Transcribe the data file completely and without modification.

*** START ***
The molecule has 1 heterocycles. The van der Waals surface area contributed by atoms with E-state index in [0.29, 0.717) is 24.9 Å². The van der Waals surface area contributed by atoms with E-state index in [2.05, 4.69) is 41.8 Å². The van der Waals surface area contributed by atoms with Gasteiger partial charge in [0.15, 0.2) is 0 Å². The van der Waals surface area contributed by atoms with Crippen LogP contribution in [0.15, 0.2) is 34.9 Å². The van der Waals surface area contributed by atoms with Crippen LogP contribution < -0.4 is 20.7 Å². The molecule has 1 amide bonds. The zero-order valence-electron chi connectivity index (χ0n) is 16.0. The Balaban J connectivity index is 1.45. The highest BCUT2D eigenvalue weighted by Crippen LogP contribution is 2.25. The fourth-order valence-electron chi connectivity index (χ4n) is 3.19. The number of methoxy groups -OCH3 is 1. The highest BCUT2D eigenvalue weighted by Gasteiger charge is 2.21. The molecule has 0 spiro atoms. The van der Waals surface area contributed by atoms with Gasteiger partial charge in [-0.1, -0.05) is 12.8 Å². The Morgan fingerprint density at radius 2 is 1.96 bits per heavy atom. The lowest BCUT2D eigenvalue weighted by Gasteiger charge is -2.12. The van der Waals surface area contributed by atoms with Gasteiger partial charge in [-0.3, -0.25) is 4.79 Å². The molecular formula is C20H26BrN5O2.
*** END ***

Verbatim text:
The molecule has 1 heterocycles. The van der Waals surface area contributed by atoms with E-state index in [0.29, 0.717) is 24.9 Å². The van der Waals surface area contributed by atoms with E-state index in [2.05, 4.69) is 41.8 Å². The van der Waals surface area contributed by atoms with Gasteiger partial charge in [0.15, 0.2) is 0 Å². The van der Waals surface area contributed by atoms with Crippen LogP contribution in [0.15, 0.2) is 34.9 Å². The van der Waals surface area contributed by atoms with Crippen LogP contribution < -0.4 is 20.7 Å². The molecule has 1 amide bonds. The zero-order valence-electron chi connectivity index (χ0n) is 16.0. The Balaban J connectivity index is 1.45. The highest BCUT2D eigenvalue weighted by Crippen LogP contribution is 2.25. The fourth-order valence-electron chi connectivity index (χ4n) is 3.19. The number of methoxy groups -OCH3 is 1. The highest BCUT2D eigenvalue weighted by Gasteiger charge is 2.21. The molecule has 0 spiro atoms. The van der Waals surface area contributed by atoms with Gasteiger partial charge in [-0.1, -0.05) is 12.8 Å². The Morgan fingerprint density at radius 2 is 1.96 bits per heavy atom. The lowest BCUT2D eigenvalue weighted by Gasteiger charge is -2.12. The van der Waals surface area contributed by atoms with Gasteiger partial charge in [-0.3, -0.25) is 4.79 Å². The molecular formula is C20H26BrN5O2.